“And, of course, it rained that night in San Bernardino – washed it all away. And they had to redo it all over again,” chuckles McDonald French.

In another hiccup when starting out, a swarm of flies attracted by the light descended on an evening event they put on to drum up interest in their restaurant, driving customers away.


An original McDonald's restaurant, as depicted in The Founder. Photo: The Founder

***

These turned out to be the least of their setbacks. As depicted in painful detail in John Lee Hancock’s film, Ray Kroc – then a milkshake machine salesman – took interest in their restaurant after they purchased six of his “multi-mixers”. It was then that the three men drew up a fateful contract. This signed Kroc as the franchising agent for McDonald’s, who was tasked with rolling out other McDonald’s restaurants (the McDonalds already had a handful of restaurants in their franchise). 

Kroc soon became frustrated at having little influence. He was bound by the McDonalds’ inflexibility and stubborn standards (they wouldn’t allow him to cut costs by purchasing powdered milkshake, for example). The film also suggests he was fed up with the lack of money he was making from the deal. In the end, he wriggled his way around the contract by setting up the property company “McDonald’s Corporation” and buying up the land on which the franchises were built.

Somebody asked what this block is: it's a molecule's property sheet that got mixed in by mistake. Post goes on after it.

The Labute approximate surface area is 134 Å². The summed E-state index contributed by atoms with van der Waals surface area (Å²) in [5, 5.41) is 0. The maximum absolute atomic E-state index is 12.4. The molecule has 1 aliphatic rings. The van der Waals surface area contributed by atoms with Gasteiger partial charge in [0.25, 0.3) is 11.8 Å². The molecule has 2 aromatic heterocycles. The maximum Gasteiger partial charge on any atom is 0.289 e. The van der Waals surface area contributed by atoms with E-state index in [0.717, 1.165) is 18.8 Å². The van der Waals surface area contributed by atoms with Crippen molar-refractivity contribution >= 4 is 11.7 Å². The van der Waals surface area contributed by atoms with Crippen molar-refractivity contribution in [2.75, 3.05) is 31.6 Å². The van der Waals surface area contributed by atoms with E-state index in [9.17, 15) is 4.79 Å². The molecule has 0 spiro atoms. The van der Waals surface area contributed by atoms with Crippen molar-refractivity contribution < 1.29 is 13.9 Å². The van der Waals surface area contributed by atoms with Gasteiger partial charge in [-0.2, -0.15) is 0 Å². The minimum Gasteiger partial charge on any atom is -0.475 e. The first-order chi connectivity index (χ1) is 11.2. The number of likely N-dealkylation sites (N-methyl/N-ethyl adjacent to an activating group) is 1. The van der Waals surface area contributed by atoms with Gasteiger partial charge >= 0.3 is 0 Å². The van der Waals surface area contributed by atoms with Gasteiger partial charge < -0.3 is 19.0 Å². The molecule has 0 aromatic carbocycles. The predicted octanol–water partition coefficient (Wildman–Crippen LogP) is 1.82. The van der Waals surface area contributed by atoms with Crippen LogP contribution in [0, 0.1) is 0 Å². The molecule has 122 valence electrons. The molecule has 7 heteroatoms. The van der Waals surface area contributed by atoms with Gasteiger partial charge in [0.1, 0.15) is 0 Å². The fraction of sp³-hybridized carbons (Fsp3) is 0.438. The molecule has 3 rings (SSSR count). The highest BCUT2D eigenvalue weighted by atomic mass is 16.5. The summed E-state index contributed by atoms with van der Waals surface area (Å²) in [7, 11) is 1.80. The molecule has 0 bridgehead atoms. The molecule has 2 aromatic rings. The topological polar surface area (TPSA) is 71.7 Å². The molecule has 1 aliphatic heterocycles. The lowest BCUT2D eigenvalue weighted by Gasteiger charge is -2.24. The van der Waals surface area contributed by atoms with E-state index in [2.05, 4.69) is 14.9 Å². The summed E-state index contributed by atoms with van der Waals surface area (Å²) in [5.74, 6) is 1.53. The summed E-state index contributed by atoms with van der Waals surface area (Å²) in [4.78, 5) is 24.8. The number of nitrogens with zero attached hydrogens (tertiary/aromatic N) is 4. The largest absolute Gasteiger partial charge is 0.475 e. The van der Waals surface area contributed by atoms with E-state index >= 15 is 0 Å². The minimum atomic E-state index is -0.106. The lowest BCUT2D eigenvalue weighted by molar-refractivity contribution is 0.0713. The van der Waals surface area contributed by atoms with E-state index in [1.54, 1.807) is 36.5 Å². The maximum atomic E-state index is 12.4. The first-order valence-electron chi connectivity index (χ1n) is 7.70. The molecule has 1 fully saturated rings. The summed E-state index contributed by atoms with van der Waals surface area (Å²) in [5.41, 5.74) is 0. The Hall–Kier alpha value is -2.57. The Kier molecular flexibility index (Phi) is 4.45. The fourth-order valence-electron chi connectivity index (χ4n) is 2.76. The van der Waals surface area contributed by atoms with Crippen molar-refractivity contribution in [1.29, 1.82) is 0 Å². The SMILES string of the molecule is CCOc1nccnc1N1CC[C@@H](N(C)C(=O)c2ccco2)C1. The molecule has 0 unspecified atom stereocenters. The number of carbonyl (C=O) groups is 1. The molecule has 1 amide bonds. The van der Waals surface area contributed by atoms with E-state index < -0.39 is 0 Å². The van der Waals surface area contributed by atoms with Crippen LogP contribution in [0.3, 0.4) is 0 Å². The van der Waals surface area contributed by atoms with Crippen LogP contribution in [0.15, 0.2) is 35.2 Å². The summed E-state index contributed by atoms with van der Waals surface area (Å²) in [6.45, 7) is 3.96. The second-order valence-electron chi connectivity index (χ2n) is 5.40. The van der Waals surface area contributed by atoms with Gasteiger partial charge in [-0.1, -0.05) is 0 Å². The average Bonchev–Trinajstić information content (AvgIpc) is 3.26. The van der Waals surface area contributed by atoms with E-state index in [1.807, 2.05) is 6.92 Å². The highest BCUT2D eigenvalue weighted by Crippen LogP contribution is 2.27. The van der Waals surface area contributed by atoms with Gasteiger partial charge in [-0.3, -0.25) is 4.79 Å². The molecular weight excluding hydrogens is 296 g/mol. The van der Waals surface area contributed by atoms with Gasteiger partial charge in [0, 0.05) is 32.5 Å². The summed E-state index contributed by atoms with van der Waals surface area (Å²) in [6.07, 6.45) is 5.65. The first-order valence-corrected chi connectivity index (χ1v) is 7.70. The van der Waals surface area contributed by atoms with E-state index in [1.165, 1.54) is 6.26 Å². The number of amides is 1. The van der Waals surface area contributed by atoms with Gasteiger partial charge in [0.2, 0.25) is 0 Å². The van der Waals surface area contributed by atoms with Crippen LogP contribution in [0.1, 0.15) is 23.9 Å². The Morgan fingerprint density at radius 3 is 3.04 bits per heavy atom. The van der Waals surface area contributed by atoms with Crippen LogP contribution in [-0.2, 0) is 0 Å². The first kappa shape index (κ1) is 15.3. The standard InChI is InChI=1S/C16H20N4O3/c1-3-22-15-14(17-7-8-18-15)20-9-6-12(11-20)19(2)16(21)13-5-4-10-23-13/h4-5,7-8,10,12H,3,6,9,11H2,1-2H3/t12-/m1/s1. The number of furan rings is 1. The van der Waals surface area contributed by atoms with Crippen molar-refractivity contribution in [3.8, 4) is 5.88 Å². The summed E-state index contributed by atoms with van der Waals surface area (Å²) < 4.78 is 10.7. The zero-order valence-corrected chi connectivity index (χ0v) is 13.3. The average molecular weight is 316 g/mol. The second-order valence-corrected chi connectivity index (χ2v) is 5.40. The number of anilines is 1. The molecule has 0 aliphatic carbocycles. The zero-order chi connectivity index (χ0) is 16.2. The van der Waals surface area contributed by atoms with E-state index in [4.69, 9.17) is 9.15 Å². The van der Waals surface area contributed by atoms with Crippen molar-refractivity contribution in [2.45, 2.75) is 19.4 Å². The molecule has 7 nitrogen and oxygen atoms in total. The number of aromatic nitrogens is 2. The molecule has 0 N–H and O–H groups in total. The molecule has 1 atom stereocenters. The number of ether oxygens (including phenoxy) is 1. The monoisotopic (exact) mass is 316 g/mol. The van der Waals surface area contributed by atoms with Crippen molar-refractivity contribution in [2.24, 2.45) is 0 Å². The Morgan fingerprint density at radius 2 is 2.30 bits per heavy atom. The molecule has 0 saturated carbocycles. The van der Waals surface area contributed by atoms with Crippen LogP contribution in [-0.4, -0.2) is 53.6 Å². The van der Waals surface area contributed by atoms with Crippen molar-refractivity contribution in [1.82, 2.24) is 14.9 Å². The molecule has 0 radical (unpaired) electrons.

Ray Kroc, as depicted in The Founder. Photo: The Founder

Kroc ended up buying McDonald’s in 1961, for $2.7m. He gave the brothers $1m each and agreeing to an annual royalty of half a per cent, which the McDonald family says they never received.

“My father told us about the handshake deal [for a stake in the company] and how Kroc had gone back on his word. That was very upsetting to my grandfather, and he never publicly spoke about it,” McDonald French says. “It’s probably billions of dollars. But if my grandfather was never upset about it enough to go after the Corporation, why would we?”

They lost the rights to their own name, and had to rebrand their original restaurant “The Big M”. It was soon put out of business by a McDonald’s that sprang up close by.


An original McDonald restaurant in Arizona. Photo: Flickr/George

Soon after that meal when the 11-year-old Jason saw Kroc smiling down from the plaque for the first time, he learned the true story of what had happened to his grandfather. “It’s upsetting to hear that your family member was kind of duped,” he says. “But my grandfather always had a great respect for the McDonald’s Corporation as a whole. He never badmouthed the Corporation publicly, because he just wasn’t that type of man.”